By Karen Price | Oct. 31, 2017, 10:53 a.m. (ET)
Bode Miller celebrates on the podium during the medal ceremony for the men's super-G at the Olympic Winter Games Sochi 2014 on Feb. 16, 2014 in Sochi, Russia.

 

Five-time Olympian Bode Miller, the most decorated Olympic skier in U.S. history, will not pursue a sixth Olympic appearance in PyeongChang in 2018.

Miller’s future was the subject of speculation for some time. He last raced in February 2015 when he crashed in the super-G at the world championships and severed a right hamstring tendon. Last year he was involved in a lawsuit with his former ski manufacturer that contributed to his absence from the racing circuit. Then he was not listed among the nominees for the 2017-18 U.S. alpine world cup squad when the team announced its roster in May, but men’s coach Sasha Rearick said the team was open to Miller’s return should he choose to make an attempt.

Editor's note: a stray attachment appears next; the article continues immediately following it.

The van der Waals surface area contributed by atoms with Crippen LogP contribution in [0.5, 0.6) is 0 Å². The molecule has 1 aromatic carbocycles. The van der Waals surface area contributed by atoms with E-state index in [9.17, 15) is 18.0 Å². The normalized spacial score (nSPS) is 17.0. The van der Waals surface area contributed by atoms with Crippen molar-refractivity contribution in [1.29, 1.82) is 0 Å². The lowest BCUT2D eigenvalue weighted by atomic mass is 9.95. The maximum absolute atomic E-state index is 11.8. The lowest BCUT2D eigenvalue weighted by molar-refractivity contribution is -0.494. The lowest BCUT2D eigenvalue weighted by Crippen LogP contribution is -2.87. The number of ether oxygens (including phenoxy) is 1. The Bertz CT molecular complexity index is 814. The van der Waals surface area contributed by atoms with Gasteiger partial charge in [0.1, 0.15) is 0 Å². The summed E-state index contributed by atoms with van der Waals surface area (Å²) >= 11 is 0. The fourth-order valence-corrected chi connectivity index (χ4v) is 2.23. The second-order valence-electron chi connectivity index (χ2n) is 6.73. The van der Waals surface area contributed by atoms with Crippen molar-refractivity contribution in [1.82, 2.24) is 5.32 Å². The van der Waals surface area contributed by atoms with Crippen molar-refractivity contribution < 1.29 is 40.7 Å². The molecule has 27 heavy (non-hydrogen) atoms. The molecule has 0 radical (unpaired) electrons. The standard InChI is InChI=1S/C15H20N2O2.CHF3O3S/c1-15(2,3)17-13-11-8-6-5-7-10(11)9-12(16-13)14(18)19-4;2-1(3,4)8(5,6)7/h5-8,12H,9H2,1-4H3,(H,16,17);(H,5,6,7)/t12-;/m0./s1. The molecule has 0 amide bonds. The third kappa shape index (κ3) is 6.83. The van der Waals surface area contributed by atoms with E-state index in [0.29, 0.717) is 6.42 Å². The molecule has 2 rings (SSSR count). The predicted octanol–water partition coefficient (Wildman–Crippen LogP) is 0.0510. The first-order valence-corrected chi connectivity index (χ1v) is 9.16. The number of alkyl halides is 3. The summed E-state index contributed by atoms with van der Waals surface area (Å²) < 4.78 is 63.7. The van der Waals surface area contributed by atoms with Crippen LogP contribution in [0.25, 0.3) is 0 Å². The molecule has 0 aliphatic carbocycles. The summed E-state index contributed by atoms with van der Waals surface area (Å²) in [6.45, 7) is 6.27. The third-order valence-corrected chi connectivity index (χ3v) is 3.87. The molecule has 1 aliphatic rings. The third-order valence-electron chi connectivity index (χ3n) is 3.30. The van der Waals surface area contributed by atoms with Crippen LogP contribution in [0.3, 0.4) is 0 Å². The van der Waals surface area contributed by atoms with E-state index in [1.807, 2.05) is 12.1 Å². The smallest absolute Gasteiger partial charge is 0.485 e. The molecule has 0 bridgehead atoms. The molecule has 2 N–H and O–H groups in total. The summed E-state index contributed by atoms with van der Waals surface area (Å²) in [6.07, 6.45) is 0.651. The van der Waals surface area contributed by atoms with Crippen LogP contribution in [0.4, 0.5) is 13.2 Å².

As recently as last March, Miller was quoted as saying there was a “60-40” chance he’d attempt to compete in the next Olympics. Instead, Miller, who recently turned 40, will join NBC Sports in PyeongChang as an analyst.

Download the Team USA app today for breaking news, Olympic and Paralympic team bios, videos and more.

“It had kind of been a long time coming,” Miller told NBC Sports on Tuesday. “But just with my kids and the time and life, when I look at skiing now, I don’t really feel like I have anything, the motivation, the desire, the everything to kind of go through it again.”

Miller ends his racing career with one gold, three silver and two bronze medals at the Olympics since making his Olympic debut at age 20 at the 1998 Winter Games in Nagano, Japan. He most recently won a bronze medal in the super-G in Sochi in 2014, becoming the oldest Olympic skier to medal.

Miller was also an eight-time participant and five-time medalist at the world championships and accumulated 33 world cup victories, becoming one of only five men to win world cup races in all five disciplines. He won the overall world cup title in 2005 and again in 2008.

Karen Price is a reporter from Pittsburgh who has covered Olympic sports for various publications. She is a freelance contributor to TeamUSA.org on behalf of Red Line Editorial, Inc.